Mace is a teacher mentor in Tucson and the mother of three children aged 10 and under. (Teacher mentors are educators who not only teacher children but also serve as mentor for beginning teachers.)

In this post she explains why she may quit or take leave if she is required

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Kids back in class for summer school — and there are some problems

In Westwood, Mass., a summer school employee who didn’t feel well tested negative for the novel coronavirus and returned to her job working with students with disabilities — only to learn she really had it, WCBV reported. The Westwood Schools superintendent said in a statement that “her exposure to students was limited to a three-hour blocks” and noted that she was wearing personal protective equipment.

There is risk even in providing virtual instruction. In Arizona, a 63-year-old teacher with asthma and lupus working from school to provide virtual lessons to students at home contracted the coronavirus and died. Two other

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Mom: Virtual education was ‘a disaster’ for my son with Down syndrome

Special education students were stuck at home, most of them without the full array, or any, of the special services they receive in school as required in their federally mandated Individualized Education Programs. And in many districts, remote learning will be the order of the day again when the 2020-21 academic year begins this fall, as covid-19 rates are spiking in many states. Several districts have announced that they are going to all-remote learning for the start of the school year, including Los Angeles, the second-largest in the country.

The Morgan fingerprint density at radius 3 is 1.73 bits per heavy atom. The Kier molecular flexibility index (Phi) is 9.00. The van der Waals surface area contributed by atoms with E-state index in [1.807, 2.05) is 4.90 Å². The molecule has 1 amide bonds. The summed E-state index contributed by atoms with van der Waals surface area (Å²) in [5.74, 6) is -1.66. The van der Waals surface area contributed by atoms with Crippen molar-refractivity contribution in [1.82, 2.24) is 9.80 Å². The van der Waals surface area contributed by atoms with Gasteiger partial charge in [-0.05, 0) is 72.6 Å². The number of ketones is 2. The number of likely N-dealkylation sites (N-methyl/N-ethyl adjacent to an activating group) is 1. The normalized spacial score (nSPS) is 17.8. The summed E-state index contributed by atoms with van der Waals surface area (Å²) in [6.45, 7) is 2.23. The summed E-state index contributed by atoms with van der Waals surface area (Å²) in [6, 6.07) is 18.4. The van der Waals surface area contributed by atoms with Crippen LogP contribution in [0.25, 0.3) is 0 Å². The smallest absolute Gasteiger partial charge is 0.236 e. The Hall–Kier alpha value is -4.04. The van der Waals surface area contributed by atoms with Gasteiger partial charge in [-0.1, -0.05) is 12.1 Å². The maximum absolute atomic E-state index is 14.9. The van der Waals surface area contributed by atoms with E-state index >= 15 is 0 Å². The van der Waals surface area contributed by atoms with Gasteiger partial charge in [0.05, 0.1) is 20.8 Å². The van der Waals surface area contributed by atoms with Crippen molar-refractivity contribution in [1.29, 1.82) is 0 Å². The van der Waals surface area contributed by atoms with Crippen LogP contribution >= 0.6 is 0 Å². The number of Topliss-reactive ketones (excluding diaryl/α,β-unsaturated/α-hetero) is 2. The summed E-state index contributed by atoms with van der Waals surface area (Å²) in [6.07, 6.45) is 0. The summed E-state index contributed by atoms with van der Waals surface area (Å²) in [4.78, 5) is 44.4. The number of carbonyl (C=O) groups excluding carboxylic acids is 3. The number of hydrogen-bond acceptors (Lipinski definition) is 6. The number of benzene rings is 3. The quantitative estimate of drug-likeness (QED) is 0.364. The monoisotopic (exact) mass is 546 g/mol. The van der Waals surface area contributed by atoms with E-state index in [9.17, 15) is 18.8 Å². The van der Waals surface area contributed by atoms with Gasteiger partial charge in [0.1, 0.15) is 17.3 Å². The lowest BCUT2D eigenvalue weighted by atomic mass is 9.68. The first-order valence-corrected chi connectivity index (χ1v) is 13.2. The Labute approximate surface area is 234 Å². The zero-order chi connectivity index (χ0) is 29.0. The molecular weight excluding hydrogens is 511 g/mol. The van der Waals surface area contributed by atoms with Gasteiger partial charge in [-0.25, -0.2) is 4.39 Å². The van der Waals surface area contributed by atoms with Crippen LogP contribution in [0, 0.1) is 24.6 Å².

Allison Wohl’s son, Julian, is a rising fifth-grader in Montgomery County

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School Reopening Plans Could Worsen Inequities. That’s Why This Panel Prioritizes Some In-Person Classes – Inside School Research

School leaders who gloss over equity issues when planning to reopen schools this fall will not only exacerbate learning losses caused by this spring’s coronavirus closures, but could worsen the effects of the pandemic in some of the communities already hardest hit.

That is the bottom line for new guidance on school reopening out today from the National Academies of Science, Engineering, and Medicine, the collective formal scientific body of the United States. While the guidance shares recent reopening recomendations from the Centers for Disease Control and Prevention and the American Academy of Pediatrics on the importance of social distancing

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In Pandemic, Digital Access and Parents’ Education Made the Biggest Difference in Schools’ Response – Inside School Research

Across all sectors, from traditional public to charter and private campuses, schools moved quickly to restart academics in the aftermath of the pandemic school closures this spring. But the most comprehensive look to date at U.S. schools’ response finds that online access and parents’ education made the biggest difference in how fully schools responded.

In a study of more than 3,500 schools released this week by the National Center on Education Access and Choice and the Education Research Alliance for New Orleans, researchers found no significant difference in response based on whether schools had poverty rates more or less than